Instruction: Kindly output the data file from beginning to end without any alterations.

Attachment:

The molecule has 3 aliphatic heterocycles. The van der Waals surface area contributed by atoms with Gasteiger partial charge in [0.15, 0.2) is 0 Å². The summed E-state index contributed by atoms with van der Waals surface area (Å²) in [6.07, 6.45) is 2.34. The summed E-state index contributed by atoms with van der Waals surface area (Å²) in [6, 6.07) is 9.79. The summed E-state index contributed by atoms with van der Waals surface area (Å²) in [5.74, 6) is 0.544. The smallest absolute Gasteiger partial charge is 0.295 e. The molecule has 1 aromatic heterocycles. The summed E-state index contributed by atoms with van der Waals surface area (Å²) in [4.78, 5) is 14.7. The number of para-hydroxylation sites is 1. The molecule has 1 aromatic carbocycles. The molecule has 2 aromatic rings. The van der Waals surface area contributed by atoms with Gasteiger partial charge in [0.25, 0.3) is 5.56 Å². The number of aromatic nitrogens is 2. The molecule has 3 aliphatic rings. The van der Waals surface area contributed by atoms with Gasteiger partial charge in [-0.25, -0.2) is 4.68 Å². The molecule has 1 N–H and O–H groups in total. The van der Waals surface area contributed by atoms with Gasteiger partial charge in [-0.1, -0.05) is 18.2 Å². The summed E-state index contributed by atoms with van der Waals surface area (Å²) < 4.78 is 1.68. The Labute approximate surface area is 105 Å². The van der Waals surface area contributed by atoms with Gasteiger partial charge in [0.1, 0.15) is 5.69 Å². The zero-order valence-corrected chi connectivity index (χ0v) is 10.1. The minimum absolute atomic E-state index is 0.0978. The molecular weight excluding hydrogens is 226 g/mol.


The molecule has 3 aliphatic heterocycles. The van der Waals surface area contributed by atoms with Gasteiger partial charge in [0.15, 0.2) is 0 Å². The summed E-state index contributed by atoms with van der Waals surface area (Å²) in [6.07, 6.45) is 2.34. The summed E-state index contributed by atoms with van der Waals surface area (Å²) in [6, 6.07) is 9.79. The summed E-state index contributed by atoms with van der Waals surface area (Å²) in [5.74, 6) is 0.544. The smallest absolute Gasteiger partial charge is 0.295 e. The molecule has 1 aromatic heterocycles. The summed E-state index contributed by atoms with van der Waals surface area (Å²) in [4.78, 5) is 14.7. The number of para-hydroxylation sites is 1. The molecule has 1 aromatic carbocycles. The molecule has 2 aromatic rings. The van der Waals surface area contributed by atoms with Gasteiger partial charge in [0.25, 0.3) is 5.56 Å². The number of aromatic nitrogens is 2. The molecule has 3 aliphatic rings. The van der Waals surface area contributed by atoms with Gasteiger partial charge in [-0.25, -0.2) is 4.68 Å². The molecule has 1 N–H and O–H groups in total. The van der Waals surface area contributed by atoms with Gasteiger partial charge in [-0.1, -0.05) is 18.2 Å². The summed E-state index contributed by atoms with van der Waals surface area (Å²) < 4.78 is 1.68. The Labute approximate surface area is 105 Å². The van der Waals surface area contributed by atoms with Gasteiger partial charge in [0.1, 0.15) is 5.69 Å². The zero-order valence-corrected chi connectivity index (χ0v) is 10.1. The minimum absolute atomic E-state index is 0.0978. The molecular weight excluding hydrogens is 226 g/mol.